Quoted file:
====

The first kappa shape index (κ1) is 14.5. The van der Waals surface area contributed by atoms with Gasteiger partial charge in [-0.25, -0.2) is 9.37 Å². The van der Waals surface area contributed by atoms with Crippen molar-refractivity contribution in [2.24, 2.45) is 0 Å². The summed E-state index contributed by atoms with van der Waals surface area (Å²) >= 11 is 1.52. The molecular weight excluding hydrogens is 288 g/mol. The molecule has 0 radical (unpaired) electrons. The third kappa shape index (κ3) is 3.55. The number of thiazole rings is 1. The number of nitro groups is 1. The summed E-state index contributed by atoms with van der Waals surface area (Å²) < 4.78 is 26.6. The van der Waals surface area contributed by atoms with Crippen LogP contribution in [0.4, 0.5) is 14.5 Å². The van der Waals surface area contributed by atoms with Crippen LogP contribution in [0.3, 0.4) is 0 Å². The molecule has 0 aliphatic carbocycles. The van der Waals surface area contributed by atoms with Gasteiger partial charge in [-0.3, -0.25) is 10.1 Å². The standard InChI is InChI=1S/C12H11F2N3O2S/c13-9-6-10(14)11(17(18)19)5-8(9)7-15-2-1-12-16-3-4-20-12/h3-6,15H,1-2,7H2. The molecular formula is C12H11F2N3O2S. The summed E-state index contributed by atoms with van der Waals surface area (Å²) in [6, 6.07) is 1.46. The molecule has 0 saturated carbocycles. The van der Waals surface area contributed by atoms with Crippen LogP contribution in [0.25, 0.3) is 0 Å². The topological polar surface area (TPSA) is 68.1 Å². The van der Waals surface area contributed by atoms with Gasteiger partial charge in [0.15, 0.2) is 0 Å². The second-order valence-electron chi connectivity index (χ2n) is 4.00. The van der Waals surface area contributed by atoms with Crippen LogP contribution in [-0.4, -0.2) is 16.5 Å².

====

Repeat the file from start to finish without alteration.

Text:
The first kappa shape index (κ1) is 14.5. The van der Waals surface area contributed by atoms with Gasteiger partial charge in [-0.25, -0.2) is 9.37 Å². The van der Waals surface area contributed by atoms with Crippen molar-refractivity contribution in [2.24, 2.45) is 0 Å². The summed E-state index contributed by atoms with van der Waals surface area (Å²) >= 11 is 1.52. The molecular weight excluding hydrogens is 288 g/mol. The molecule has 0 radical (unpaired) electrons. The third kappa shape index (κ3) is 3.55. The number of thiazole rings is 1. The number of nitro groups is 1. The summed E-state index contributed by atoms with van der Waals surface area (Å²) < 4.78 is 26.6. The van der Waals surface area contributed by atoms with Crippen LogP contribution in [0.4, 0.5) is 14.5 Å². The van der Waals surface area contributed by atoms with Crippen LogP contribution in [0.3, 0.4) is 0 Å². The molecule has 0 aliphatic carbocycles. The van der Waals surface area contributed by atoms with Gasteiger partial charge in [-0.3, -0.25) is 10.1 Å². The standard InChI is InChI=1S/C12H11F2N3O2S/c13-9-6-10(14)11(17(18)19)5-8(9)7-15-2-1-12-16-3-4-20-12/h3-6,15H,1-2,7H2. The molecular formula is C12H11F2N3O2S. The summed E-state index contributed by atoms with van der Waals surface area (Å²) in [6, 6.07) is 1.46. The molecule has 0 saturated carbocycles. The van der Waals surface area contributed by atoms with Crippen LogP contribution in [0.25, 0.3) is 0 Å². The topological polar surface area (TPSA) is 68.1 Å². The van der Waals surface area contributed by atoms with Gasteiger partial charge in [0.15, 0.2) is 0 Å². The second-order valence-electron chi connectivity index (χ2n) is 4.00. The van der Waals surface area contributed by atoms with Crippen LogP contribution in [-0.4, -0.2) is 16.5 Å².